We round up the latest news from the ever-changing world of electric. This week we cover; the introduction of green number plates for EVs, the hundreds of EVs flying off the production line by 2021, electric cars in the rain, the 10 best range-busting electric cars and take a look at Google's latest foray into the EV sector.
New EVs to get green number plates
New information from ZapMap suggests that EVs will be marked on the road with green number plates. The government began consultation on introducing green number plates for EVs in October this year, with a design and initial rollout date expected in early 2020.
The key aim of the initiative is to allow local authorities to better identify EVs and provide greater incentives to EV drivers such as free parking, access to bus lanes and exclusivity in specialist clean air zones. The plan's secondary aim is to normalize EVs on the roads and give them greater visibility among motorists to encourage take-up and hit the 2040 road-emission goal.
Hundreds of new EVs to hit production by end of 2021
New data released in a graph from the Transport & Environment Agency predicts that the number of EVs available in Europe will have more than doubled by the end of 2021, as the market enjoys the most substantial growth period in its history.
The data also estimates that there will be almost 350 EVs (including Hybrids) available by the end of 2025, with the bulk of arrivals coming from the Volkswagen Group, who are set to undertake heavy investment in the sector over the next few years. As the largest manufacturer in Europe, VW's new I.D range is being predicted as a huge turning point for the green car revolution.
Electric cars spark safety fear
A recent report published in iNews suggested that up to a one-fifth of combustion engine drivers will not drive an EV, because they believe the vehicle lacks safety credentials in a lightning storm. The report backed up original research published in The Mirror and conducted by Liverpool Victoria, which revealed a staggering one in ten drivers still believed electric vehicles couldn't be driven in the wet or heavy rain.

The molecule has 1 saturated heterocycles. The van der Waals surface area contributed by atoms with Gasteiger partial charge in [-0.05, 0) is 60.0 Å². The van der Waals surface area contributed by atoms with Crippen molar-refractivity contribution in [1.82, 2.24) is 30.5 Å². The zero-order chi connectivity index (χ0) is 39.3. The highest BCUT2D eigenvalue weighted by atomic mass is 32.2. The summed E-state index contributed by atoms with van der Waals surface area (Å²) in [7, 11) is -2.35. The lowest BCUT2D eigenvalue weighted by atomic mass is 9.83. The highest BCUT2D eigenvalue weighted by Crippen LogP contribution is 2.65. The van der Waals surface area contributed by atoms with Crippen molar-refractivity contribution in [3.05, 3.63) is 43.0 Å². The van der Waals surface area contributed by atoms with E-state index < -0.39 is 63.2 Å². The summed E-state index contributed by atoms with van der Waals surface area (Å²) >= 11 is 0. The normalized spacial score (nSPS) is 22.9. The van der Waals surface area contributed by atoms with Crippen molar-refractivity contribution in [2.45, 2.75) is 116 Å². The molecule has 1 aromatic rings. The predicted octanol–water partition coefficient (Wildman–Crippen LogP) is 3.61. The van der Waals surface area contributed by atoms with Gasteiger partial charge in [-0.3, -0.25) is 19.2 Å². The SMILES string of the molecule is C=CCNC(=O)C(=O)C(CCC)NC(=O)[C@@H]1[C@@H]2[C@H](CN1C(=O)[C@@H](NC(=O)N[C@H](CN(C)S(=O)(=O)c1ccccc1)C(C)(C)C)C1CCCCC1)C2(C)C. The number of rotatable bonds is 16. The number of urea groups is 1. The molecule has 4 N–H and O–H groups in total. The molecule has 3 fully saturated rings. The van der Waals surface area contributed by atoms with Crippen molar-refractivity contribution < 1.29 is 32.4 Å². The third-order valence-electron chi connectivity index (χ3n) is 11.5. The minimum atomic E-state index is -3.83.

Despite public fears, senior figures at Jaguar and Hyundai have been quick to dismiss the claims.
Sylvie Childs, senior product manager at Hyundai Motor UK, said: “It’s been fascinating to hear about some of the misconceptions that people still have about electric vehicles.
“We’ve all been told you don’t mix electricity with water, but when it comes to EVs there’s absolutely no extra risk of driving in a lightning storm - they are just as safe as a petrol or diesel car."
The data highlights how major manufacturers still have plenty of work to do in order to convince and educate a cautious buying public. Read more about how Hybrid and Electric cars work in our dedicated guide.
Range anxiety - a thing of the past?
Range anxiety is one of the biggest obstacles for many potential EV drivers to overcome. Fortunately, that particular fear is becoming a thing of the past - with many of the most popular EVs on the market now offering in excess of 200 miles on a single charge.
Say goodbye to the fear of running to a stop - here's ten of the best range busting EVs:
1. Tesla Model S - 379 miles
2. Tesla Model 3 - 348 miles
3. Tesla Model X - 314 miles
4. Jaguar I-Pace - 292 miles
5. Kia e-Niro - 282 miles
6. Kia Soul EV - 280 miles
7. Hyundai Kona Electric - 279 miles
8. Mercedes EQC - 259 miles
9. Audi e-Tron - 248 miles
10. Renault Zoe - 245 miles
The Tesla trio lead the way and the Model S, 3 and X in their 'Long-Range' trim, remain the only EVs on the market capable of more than 300 miles from just one charge. The gap has been closed in recent years though, with the Jaguar I-Pace capable of a very credible 292 miles and the 2019 What Car Car of the Year? the Kia e-Niro completing the top five with 282 miles to its name.
Google Maps Capitalise on EV Charging Market
New data uncovered in car website Jalopnik shows Google is making big moves to cater for the growth of the EV market. As yet, no major navigation app has looked to cash in on the desire many EV drivers have to easily cover their charging costs.
Google look set to introduce functionality that would do just that. In October 2018, Google introduced the ability to allow drivers to find charge points near them within the Google Maps app, similar to the way you'd find a local restaurant or cafe. It is rumoured Google are developing a much more substantial service giving them a large slice of the EV charging market. Drivers will be able to find their charge point and pay for it at the touch of the button within the Maps app.